Not only large reservoirs, such as the Spanish data set mentioned above (Avenda˜no Salas et al., 1997), can be used for sediment yield estimation, but also smaller reservoirs like check dam reservoirs, irrigation and water supply ponds, etc., can be in a similar way, a source of information. Verstraeten and Poesen (2000) quantify the number of these structures around the world in a few million dams, with small dams being defined as retention structures with a storage capacity of between 50 and 5 × 10 6 m 3 . This large number of small reservoirs in the world is a high potential source of informa- tion for sediment yield assessment and modelling. Some ex- amples of sediment yield studies based on sedimentation vol- umes in small reservoirs include McManus and Duck (1985), Van den Wall Blake (1986), Neil and Mazari (1993), Fos- ter and Walling (1994), White et al. (1996), Romero-D´ıaz et al. (2007), Boix-Fayos et al. (2008), Sougnez et al. (2011) and Bellin et al. (2011). Verstraeten and Poesen (2002) cal- culated the error on sediment yield estimation for 21 catch- ments located in central Belgium using small reservoir de- posits and concluded that this is a suitable methodology for medium-sized catchments (10 1 –10 4 km 2 ) and for mid- term sediment yield estimations (10 0 –10 2 yr). Errors on to- pographical surveys, sediment dry bulk density and reservoir trap efficiency must be taken into account, although the mean accuracy of this information is comparable to other method- ologies used for sediment yield estimation, such as sediment rating curves or suspended sediment sampling.
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Total 62 observation wells, scattered in 22 villages are selected in the entire Machhan River Basin out of which 8 wells well No. 50 to 57 are located in the catchment of Bambela Check dam. Amongst these 8 wells 2 wells are located in village Anwarpura, 2 in Bhanpur and 4 in Dhavadia. Table 2 gives details of these water levels in BGL. Data of water levels are processed by working out Reduced Water Levels and analysis is done by plotting pre and post monsoon Reduced Water Levels (R.W.L.) for the period before check dam construction and after check dam construction. Graphs 1 to 12 illustrate these plots. Post-monsoon water levels were also compared with trend of rainfall variation.
Abstract. There is little information in scientific literature regarding the modifications induced by check dam systems in flow regimes within restored gully reaches, despite it be- ing a crucial issue for the design of gully restoration mea- sures. Here, we develop a conceptual model to classify flow regimes in straight rectangular channels for initial and dam- filling conditions as well as a method of estimating efficiency in order to provide design guidelines. The model integrates several previous mathematical approaches for assessing the main processes involved (hydraulic jump, impact flow, grad- ually varied flows). Ten main classifications of flow regimes were identified, producing similar results when compared with the IBER model. An interval for optimal energy dis- sipation (ODI) was observed when the steepness factor c was plotted against the design number (DN, ratio between the height and the product of slope and critical depth). The ODI was characterized by maximum energy dissipation and total influence conditions. Our findings support the hypothe- sis of a maximum flow resistance principle valid for a range of spacing rather than for a unique configuration. A value of c = 1 and DN ∼ 100 was found to economically meet the ODI conditions throughout the different sedimentation stages of the structure. When our model was applied using the same parameters to the range typical of step-pool systems, the pre- dicted results fell within a similar region to that observed in field experiments. The conceptual model helps to explain the spacing frequency distribution as well as the often-cited trend to lower c for increasing slopes in step-pool systems. This reinforces the hypothesis of a close link between sta- ble configurations of step-pool units and man-made interven- tions through check dams.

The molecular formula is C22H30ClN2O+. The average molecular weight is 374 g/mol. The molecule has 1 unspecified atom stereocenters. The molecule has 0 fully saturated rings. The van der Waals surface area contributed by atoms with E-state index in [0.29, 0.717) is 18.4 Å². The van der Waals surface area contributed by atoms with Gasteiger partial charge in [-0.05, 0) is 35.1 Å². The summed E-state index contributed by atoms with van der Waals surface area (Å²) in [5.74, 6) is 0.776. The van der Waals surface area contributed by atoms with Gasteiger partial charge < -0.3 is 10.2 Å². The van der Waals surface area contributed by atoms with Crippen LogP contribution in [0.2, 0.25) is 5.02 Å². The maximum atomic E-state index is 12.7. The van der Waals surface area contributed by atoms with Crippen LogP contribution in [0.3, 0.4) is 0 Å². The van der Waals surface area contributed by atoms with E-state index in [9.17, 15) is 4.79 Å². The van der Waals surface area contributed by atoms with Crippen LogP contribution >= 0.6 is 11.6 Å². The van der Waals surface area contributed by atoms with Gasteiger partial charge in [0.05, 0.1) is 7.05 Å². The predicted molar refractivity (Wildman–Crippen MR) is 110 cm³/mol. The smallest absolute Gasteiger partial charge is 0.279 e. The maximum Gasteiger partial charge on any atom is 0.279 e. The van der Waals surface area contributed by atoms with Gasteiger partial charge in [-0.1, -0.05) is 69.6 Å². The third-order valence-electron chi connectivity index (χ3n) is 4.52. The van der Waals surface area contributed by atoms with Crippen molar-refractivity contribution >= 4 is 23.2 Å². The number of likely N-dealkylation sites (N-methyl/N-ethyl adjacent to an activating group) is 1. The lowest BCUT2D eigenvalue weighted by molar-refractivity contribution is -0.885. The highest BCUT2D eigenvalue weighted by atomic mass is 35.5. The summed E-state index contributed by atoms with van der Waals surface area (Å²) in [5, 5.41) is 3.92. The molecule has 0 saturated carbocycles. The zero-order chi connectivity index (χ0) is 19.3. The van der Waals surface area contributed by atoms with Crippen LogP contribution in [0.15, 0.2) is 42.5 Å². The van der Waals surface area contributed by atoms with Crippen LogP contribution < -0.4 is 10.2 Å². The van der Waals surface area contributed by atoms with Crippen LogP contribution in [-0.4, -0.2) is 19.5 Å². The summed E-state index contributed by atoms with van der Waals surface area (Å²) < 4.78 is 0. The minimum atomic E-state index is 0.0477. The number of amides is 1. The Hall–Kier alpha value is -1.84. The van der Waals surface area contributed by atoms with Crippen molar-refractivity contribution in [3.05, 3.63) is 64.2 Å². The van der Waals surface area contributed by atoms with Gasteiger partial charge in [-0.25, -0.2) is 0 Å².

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revealed that great changes had occurred in the stream channel. Some stream channel reaches became covered with a thick layer of sediment. At the same time, the number of erosion-pro- duced side cuts increased, while the number of knickpoints and rock outcrops decreased. De- position is currently the primary process shap- ing the stream channel. The analyzed stream channel was filled in with material released from the sedimentation reservoir of the check dam completely. Moreover, it was addition- ally filled by the material from the right bank, where strong lateral erosion had occurred. Substantial erosion, due to a flood event, in the stream channel section located upstream of the check dam was observed. The material depos- ited up to that time within the dam reservoir and above it became eroded and transported to the channel reach downstream of the dam. Analyzing the changes in the cross-sectional area in years 2013–2016, it can be clearly no- ticed that the cross-sectional areas drastic de- creased over the whole section below the check dam in 2013–2014. In subsequent years, the cross-sectional areas were increased due to the sediment movement, especially in the lower stream course. It is very important to note that the identified erosional and accumulation ten- dencies calculated for 2014 year are the same at corresponding cross sections: the measured values and the values calculated based on the model. This also provides a practical form of model validation.